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19-10-2017 | CAR T-cell immunotherapy | News

Algorithm may help identify severe neurotoxicity risk in CAR-T cell infusion patients

medwireNews: Patients at high risk for severe neurotoxicity after CD19-targeted chimeric antigen receptor–modified T (CAR-T) cell infusion can be identified using a predictive algorithm, indicates a report.

Although CD19 CAR-T cell therapy can be a highly effective treatment for patients with refractory B-cell malignancies, most patients develop cytokine release syndrome (CRS) and some subsequently experience neurotoxicity.

“An alternative approach to the management of neurotoxicity is to prospectively identify and either exclude or preemptively treat those at highest risk,” explain Cameron Turtle (Fred Hutchinson Cancer Research Center, Seattle, Washington) and colleagues.

The team reviewed neurologic adverse events in 133 adults with refractory B-cell acute lymphoblastic leukemia, chronic lymphocytic leukemia, or non-Hodgkin lymphoma who underwent lymphodepletion chemotherapy followed by CD19 CAR-T cell infusion.

Within 28 days of infusion, 53 (40%) patients had experienced at least one grade 1 or worse neurologic adverse event, with 48 (91%) of these patients also having CRS. Seven (5%) of the 133 patients developed grade 4 or worse neurotoxicity and four (3%) patients died as a result.

Multivariable analysis found the risk for neurotoxicity was significantly associated with pre-existing neurologic comorbidities and factors associated with increased CAR-T cell numbers, including cyclophosphamide and fludarabine lymphodepletion, a higher infused CAR-T cell dose, and a higher burden of malignant CD19+ B cells in the marrow. Furthermore, severe toxicity was more common in patients with severe CRS and was associated with systemic vascular dysfunction.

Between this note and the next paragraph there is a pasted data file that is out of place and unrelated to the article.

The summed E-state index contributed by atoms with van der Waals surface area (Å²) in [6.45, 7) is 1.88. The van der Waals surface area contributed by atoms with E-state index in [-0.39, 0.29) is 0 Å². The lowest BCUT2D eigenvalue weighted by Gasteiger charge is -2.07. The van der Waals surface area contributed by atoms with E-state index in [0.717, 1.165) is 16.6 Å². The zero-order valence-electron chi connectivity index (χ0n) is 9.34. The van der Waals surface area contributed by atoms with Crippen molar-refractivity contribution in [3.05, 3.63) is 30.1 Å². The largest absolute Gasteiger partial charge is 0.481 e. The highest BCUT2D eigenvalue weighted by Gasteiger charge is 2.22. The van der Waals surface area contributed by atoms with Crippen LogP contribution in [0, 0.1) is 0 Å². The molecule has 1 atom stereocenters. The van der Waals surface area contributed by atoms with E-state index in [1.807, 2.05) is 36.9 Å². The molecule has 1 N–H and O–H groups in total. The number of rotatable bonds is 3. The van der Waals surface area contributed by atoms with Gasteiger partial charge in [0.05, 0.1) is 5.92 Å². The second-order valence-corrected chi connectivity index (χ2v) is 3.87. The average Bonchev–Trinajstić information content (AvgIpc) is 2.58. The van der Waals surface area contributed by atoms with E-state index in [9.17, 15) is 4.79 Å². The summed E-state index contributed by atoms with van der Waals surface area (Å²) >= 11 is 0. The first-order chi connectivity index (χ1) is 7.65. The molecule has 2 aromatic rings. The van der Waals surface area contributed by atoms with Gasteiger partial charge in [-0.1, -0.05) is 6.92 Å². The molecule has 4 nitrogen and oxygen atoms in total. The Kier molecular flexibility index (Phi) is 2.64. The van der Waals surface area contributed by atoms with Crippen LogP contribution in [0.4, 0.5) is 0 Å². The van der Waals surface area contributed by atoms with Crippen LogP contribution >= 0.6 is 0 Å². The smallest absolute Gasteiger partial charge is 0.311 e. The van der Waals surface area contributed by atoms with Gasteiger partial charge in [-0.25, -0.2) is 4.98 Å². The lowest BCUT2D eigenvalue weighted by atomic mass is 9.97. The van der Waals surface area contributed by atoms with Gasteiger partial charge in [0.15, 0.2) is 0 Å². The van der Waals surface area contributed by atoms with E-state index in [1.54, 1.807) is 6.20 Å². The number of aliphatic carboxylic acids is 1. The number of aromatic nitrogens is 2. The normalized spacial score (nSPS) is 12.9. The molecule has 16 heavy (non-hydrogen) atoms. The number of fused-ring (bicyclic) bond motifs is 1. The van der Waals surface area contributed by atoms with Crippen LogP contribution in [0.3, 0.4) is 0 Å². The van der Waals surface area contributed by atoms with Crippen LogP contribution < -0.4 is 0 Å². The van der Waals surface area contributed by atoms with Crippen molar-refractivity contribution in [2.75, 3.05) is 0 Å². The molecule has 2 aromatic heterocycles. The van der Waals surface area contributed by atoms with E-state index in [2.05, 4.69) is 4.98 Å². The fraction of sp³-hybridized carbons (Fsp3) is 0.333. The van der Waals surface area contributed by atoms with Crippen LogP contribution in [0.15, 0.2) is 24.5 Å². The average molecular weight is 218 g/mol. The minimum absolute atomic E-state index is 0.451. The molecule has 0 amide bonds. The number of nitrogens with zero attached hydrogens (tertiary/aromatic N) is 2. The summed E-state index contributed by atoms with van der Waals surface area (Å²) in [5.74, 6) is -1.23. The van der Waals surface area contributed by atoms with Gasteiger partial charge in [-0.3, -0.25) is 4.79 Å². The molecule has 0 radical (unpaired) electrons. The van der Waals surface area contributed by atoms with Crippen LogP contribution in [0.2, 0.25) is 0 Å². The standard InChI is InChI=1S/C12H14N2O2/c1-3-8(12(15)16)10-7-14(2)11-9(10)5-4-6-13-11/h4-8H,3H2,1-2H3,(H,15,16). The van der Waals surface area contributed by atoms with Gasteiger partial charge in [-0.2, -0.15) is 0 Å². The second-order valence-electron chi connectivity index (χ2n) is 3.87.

The researchers developed a classification tree model that indicated patients were at high risk for subsequent grade 4 or worse neurotoxicity if they had a fever at or above 38.9°C, serum IL-6 levels at or above 16 pg/mL, and monocyte chemoattractant protein 1 (MCP1) levels of 1343.5 pg/mL or higher in the first 36 hours after CAR-T cell infusion. The algorithm predicted those at increased risk with a sensitivity of 100% and specificity of 94%.

Of the eight patients who were misclassified as high risk on the basis of these three risk factors, just one (0.75%) did not experience moderate or severe grade 2–3 neurotoxicity and/or grade 2 or worse CRS, “indicating that unnecessary early intervention guided by the classification tree model is rare,” the authors comment.

“Given the potential benefits of CAR-T cell immunotherapy and the almost universally poor outcomes without this approach, exclusion of patients with previous comorbidities does not seem justified,” the team says, suggesting instead that “reduction of the CAR-T cell dose may be appropriate in a subset of high-risk patients.”

Turtle and colleagues write in Cancer Discovery: “Our finding that the serum concentrations of IL6 and MCP1 within 24 hours of CAR-T cell infusion identified patients who subsequently developed severe neurotoxicity provides an opportunity  to monitor concentrations of these cytokines to identify those at highest risk.”

Further studies are now required to determine whether preemptive therapy can prevent severe neurotoxicity in such high-risk patients, they conclude.

By Catherine Booth

medwireNews is an independent medical news service provided by Springer Healthcare. © 2017 Springer Healthcare part of the Springer Nature group

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